Changing Attitudes to Technology Starts with Incentives

Technologists seem mystified that lawyers don’t embrace efficiency-enhancing innovations. Despite our reluctance to face it, as lawyers, we need look no further than our rewards structure to see why. Billable hours reward inefficiency. And that rewards structure has remained in place with the help of ethical fading. We think that we’re simply using the existing business model for our benefit. We use our history and familiarity with the billable hour framework to ignore that our goals and our clients’ goals are at cross-purposes.

Most analysis of the stymying effects and unintended consequences of the billable hour leads to the conclusion that we should eventually extinguish it and move on to alternative fee arrangements. Still, the billable hour model is ingrained in our culture and our business. What if we didn’t have to change everything? What if we only shifted something?

Consider shifting our focus to realization rates—a metric that most firms already calculate—instead. I posit that tying realization rates to compensation would align lawyer goals with client goals. Ultimately, it would encourage efficiency. This suggestion seems indirect and attenuated, but it’s non-threatening, and it just might work. It’s certainly worth investigating. And this change would open the door to a culture that values change.

Realization Rates and the Downward Trend

Realization rates are a key performance indicator for firms. They matter because, unlike billable hours, which reflect hours of effort regardless of value, realization rates reflect actual income to the firm. Currently, realization rates are falling.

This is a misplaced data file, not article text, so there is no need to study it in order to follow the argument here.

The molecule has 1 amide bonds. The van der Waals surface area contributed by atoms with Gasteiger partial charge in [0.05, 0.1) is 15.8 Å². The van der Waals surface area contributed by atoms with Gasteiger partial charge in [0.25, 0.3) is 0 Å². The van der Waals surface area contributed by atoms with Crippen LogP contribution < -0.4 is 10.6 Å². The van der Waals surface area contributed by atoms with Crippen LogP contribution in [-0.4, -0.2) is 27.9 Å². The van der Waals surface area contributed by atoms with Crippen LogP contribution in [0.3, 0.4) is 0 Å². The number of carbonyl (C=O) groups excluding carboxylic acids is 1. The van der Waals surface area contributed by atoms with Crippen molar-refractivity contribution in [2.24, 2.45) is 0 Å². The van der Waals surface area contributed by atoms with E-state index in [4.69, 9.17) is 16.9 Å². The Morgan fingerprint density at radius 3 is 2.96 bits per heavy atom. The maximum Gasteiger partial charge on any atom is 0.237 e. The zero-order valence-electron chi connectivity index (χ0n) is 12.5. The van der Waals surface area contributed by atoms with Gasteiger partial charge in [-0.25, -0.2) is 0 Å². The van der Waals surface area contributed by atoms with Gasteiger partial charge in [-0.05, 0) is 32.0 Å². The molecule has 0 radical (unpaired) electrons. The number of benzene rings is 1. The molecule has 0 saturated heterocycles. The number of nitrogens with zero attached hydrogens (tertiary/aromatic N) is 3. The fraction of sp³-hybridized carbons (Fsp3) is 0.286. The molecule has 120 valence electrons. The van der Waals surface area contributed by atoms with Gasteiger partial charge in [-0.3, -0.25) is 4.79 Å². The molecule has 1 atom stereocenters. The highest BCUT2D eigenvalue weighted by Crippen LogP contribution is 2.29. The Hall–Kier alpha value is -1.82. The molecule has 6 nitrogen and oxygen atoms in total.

According to the Dynamic Law Firms Study, some dynamic firms are bucking the downward trend in realization rates. These firms are doing two things differently: they’re embracing technology to improve workflows and they’re investing in improving client relationships.

Realization Rates Can Create an Efficiency-Driven Culture

The connection between embracing technology, improving client relationships, and increasing income is not an obvious one and should be explored. It’s easy to simply assume that using technology would reduce billable hours, and therefore reduce the pool of possible hours that could be paid by the client. However, the reason people think that way is the nature of compensation.

Compensation that rewards billable hours discourages efficiency. And so long as hours realized are seen as merely a subset of hours billed, change will be thwarted. Realigning our rewards system to link compensation to realization rates—not just billable hours—would facilitate change.

Here’s how it’s all connected: